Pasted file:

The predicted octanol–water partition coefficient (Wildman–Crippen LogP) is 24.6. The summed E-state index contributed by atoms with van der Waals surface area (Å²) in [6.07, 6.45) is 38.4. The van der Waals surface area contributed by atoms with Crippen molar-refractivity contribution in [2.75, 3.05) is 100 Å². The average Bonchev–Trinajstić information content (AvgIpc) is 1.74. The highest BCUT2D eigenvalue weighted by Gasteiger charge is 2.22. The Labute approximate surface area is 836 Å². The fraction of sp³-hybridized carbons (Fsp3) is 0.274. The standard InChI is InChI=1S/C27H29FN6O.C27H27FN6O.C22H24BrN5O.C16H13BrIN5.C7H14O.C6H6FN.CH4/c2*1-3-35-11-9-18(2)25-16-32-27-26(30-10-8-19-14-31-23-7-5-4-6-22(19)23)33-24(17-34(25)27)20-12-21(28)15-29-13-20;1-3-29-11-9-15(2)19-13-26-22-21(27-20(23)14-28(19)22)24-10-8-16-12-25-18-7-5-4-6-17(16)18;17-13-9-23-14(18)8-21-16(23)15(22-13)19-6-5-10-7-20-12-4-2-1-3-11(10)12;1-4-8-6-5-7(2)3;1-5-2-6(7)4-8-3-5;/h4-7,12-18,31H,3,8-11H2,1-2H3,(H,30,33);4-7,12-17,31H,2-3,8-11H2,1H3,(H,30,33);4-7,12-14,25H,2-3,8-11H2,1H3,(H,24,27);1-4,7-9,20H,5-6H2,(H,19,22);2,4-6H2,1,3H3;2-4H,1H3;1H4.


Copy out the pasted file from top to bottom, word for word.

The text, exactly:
The predicted octanol–water partition coefficient (Wildman–Crippen LogP) is 24.6. The summed E-state index contributed by atoms with van der Waals surface area (Å²) in [6.07, 6.45) is 38.4. The van der Waals surface area contributed by atoms with Crippen molar-refractivity contribution in [2.75, 3.05) is 100 Å². The average Bonchev–Trinajstić information content (AvgIpc) is 1.74. The highest BCUT2D eigenvalue weighted by Gasteiger charge is 2.22. The Labute approximate surface area is 836 Å². The fraction of sp³-hybridized carbons (Fsp3) is 0.274. The standard InChI is InChI=1S/C27H29FN6O.C27H27FN6O.C22H24BrN5O.C16H13BrIN5.C7H14O.C6H6FN.CH4/c2*1-3-35-11-9-18(2)25-16-32-27-26(30-10-8-19-14-31-23-7-5-4-6-22(19)23)33-24(17-34(25)27)20-12-21(28)15-29-13-20;1-3-29-11-9-15(2)19-13-26-22-21(27-20(23)14-28(19)22)24-10-8-16-12-25-18-7-5-4-6-17(16)18;17-13-9-23-14(18)8-21-16(23)15(22-13)19-6-5-10-7-20-12-4-2-1-3-11(10)12;1-4-8-6-5-7(2)3;1-5-2-6(7)4-8-3-5;/h4-7,12-18,31H,3,8-11H2,1-2H3,(H,30,33);4-7,12-17,31H,2-3,8-11H2,1H3,(H,30,33);4-7,12-14,25H,2-3,8-11H2,1H3,(H,24,27);1-4,7-9,20H,5-6H2,(H,19,22);2,4-6H2,1,3H3;2-4H,1H3;1H4.